My rating: 4.5 of 5 genies
Genre: YA, Magic, Fantasy, Adventure, Romance
Published: September 20, 2011
Source: Library Loan
Purchase At: TheBookDepository.com or Amazon.com
Once a century, one person is chosen for greatness.
Elisa is the chosen one.
But she is also the younger of two princesses, the one who has never done anything remarkable. She can't see how she ever will.
Now, on her sixteenth birthday, she has become the secret wife of a handsome and worldly king—a king whose country is in turmoil. A king who needs the chosen one, not a failure of a princess.
And he's not the only one who seeks her. Savage enemies seething with dark magic are hunting her. A daring, determined revolutionary thinks she could be his people's savior. And he looks at her in a way that no man has ever looked at her before. Soon it is not just her life, but her very heart that is at stake.
Elisa could be everything to those who need her most. If the prophecy is fulfilled. If she finds the power deep within herself. If she doesn’t die young.
Most of the chosen do.
I actually enjoyed that. Like really, this book is the schiz official and a more detailed review will come in a few days. 4.5 genies and a total fave. OOOH, I LOVE THIS BOOK!
Update: Bear with me, I have the worst headache ever, the weather is absolutely the PITS and I just realized that I can't go see Hunger Games come out. In case you were wondering, yes, this does happen to amount to the worst possible scenario ever; my life sucks extremely. BUT I noticed that I'm a bit behind on reviews, as in it's been a while since I typed one out in sufficient detail. Well, better late than ever!
However, my current state of being aside, I actually liked this, the book was inspirational to me mainly because I know Elisa - she was me and I was she - that type of thing. And being unhappy with yourself as well as feeling like you're letting everyone else down by being the way you are is probably something most of us could identify with. Everyone's been there, unless you just don't care what anyone thinks and to that I say: "Hey, friend! Your life must have been a heck of a lot easier than mine!"
"To the bat mobile!"
Heh, I couldn't resist.
Yes? Oh, you know you giggled!
Haha, but without me going all Tyra Banks on y'all about self-esteem and its importance, I trust that you get my point? Good, because someone in this conversation has to! *Sigh* We were talking about characters, right?
The characters were all phenomenal, like really, most of my enjoyment throughout this read came from them, they were brilliant! Like they were flawed and I liked it :D Elisa had self-concept issues, body issues -
The plot was excellent in that it had a pace that carried the story through heartbreak and happiness without rushing over important aspects or dragging through on anything. My respect is for Carson's storytelling ability and her learned grasp of what it means to tell a story effectively; forgive my gushing, but I kind of love this woman! However, and to be fair, I should mention two things which bothered me, one of which happens to be a spoiler so take care:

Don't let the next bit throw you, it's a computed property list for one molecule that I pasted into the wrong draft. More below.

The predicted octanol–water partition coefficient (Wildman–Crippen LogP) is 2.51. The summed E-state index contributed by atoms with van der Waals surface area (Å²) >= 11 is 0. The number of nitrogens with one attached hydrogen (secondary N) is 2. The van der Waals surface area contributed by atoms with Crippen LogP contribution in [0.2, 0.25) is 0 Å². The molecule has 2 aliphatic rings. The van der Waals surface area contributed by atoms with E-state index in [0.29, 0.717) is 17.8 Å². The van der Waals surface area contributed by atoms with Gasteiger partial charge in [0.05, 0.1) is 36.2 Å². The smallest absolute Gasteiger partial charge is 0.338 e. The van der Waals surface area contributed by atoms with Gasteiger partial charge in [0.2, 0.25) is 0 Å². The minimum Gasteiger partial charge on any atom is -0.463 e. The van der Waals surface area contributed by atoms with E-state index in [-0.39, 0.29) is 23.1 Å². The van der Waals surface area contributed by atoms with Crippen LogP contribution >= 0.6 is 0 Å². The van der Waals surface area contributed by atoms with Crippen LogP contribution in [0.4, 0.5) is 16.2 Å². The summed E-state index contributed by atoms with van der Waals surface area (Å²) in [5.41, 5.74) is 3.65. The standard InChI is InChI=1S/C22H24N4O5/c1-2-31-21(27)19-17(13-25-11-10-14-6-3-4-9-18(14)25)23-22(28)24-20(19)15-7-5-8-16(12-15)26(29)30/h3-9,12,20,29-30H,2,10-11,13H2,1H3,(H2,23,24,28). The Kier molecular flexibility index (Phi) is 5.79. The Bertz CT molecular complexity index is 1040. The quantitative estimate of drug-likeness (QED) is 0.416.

1. SPOILER: Humberto died!!! ARE YOU KIDDING ME, CARSON!?! Why kill that precious little boy, it makes no sense to me and I'm still grieving. Hector better be worth Humberto's death!
Yes I said it! I want my sequel and I want it now, darn it!
2. This book happens to be categorized as "Christian Fantasy/Fiction" and whilst I will agree that there are elements of religion and that the consistent mentioning of a "God" does occur, "His will" aside it is not made apparent what God Elisa and everyone else worships. Their God is embroiled in sorcery and a different kind of spiritualism, it cannot be immediately categorized as Christian!
It didn't seem right. If the religion, so central to the story that multiple civil wars are triggered due to discrepancies in its interpretation, never is fully specified please do not automatically make the assumption that it must be Christianity implied. Christianity does not happen without Jesus and the Bible sans belief in eternal life, repentance of sins and the Holy Trinity; it doesn't get anymore simple than that.
That said, it wasn't so horribly inaccurate to the point where I felt dreadfully offended. Rather, I understood the mix-up and kind of just went with it. The setting is enthralling and there's this whole Eastern/Arabic feel to the time and places Elisa and her friends visit that ultimately left me with a sense of nostalgia. I felt a little like Princess Jasmine on Alladin's magical carpet...
A whole new world!!!
Haha, so there it is! Please, please, please forgive the jumbled fashion in which I covered this review! As I said, today hasn't been ideal but I hope I at least managed to convey a general feel of The Girl of Fire and Thorns. Ultimately Elisa's story is one of transformation. Not only does she go about a very unintentional change outwardly, but also one within. At the beginning she stole much of my sympathy because having been in similar position, I know it's hard to see yourself as worth something especially when everyone's betting on you to fail. She just proves that you can't give up on you, ever, and sometimes change happens without consent, that doesn't mean it wasn't for the better!
Notice how the romance aspect kind of takes second to Elisa's growth? Yeah, I think that should say something. I became more invested in the character rather than the romance (s) - yes there are multiple - and honestly she has my affection forever because of just how relateable she was. This book is very, very special and I want my sequel.
Hear that, Carson? Order up!!
One helluva a read, spectacular in the very most parts and tugs rightly at the heartstrings, this book will warm your heart as it did with mine.